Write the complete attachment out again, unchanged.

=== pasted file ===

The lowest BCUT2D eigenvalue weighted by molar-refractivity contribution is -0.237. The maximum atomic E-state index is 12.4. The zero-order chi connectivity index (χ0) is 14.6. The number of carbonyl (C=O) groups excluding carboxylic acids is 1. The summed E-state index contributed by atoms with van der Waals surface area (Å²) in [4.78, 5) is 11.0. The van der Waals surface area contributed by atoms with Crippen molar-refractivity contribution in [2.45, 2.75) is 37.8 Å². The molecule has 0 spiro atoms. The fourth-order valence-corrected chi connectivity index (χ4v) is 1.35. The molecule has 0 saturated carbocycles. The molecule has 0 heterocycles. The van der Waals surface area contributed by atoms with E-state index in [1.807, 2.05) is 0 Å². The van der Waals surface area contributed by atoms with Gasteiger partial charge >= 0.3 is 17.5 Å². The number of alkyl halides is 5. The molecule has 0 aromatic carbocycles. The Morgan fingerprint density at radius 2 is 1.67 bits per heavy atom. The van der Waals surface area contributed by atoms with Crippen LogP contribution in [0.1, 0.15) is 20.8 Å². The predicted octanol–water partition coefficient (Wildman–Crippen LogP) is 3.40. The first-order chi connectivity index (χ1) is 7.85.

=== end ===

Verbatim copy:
The lowest BCUT2D eigenvalue weighted by molar-refractivity contribution is -0.237. The maximum atomic E-state index is 12.4. The zero-order chi connectivity index (χ0) is 14.6. The number of carbonyl (C=O) groups excluding carboxylic acids is 1. The summed E-state index contributed by atoms with van der Waals surface area (Å²) in [4.78, 5) is 11.0. The van der Waals surface area contributed by atoms with Crippen molar-refractivity contribution in [2.45, 2.75) is 37.8 Å². The molecule has 0 spiro atoms. The fourth-order valence-corrected chi connectivity index (χ4v) is 1.35. The molecule has 0 saturated carbocycles. The molecule has 0 heterocycles. The van der Waals surface area contributed by atoms with E-state index in [1.807, 2.05) is 0 Å². The van der Waals surface area contributed by atoms with Gasteiger partial charge >= 0.3 is 17.5 Å². The number of alkyl halides is 5. The molecule has 0 aromatic carbocycles. The Morgan fingerprint density at radius 2 is 1.67 bits per heavy atom. The van der Waals surface area contributed by atoms with Crippen LogP contribution in [0.1, 0.15) is 20.8 Å². The predicted octanol–water partition coefficient (Wildman–Crippen LogP) is 3.40. The first-order chi connectivity index (χ1) is 7.85.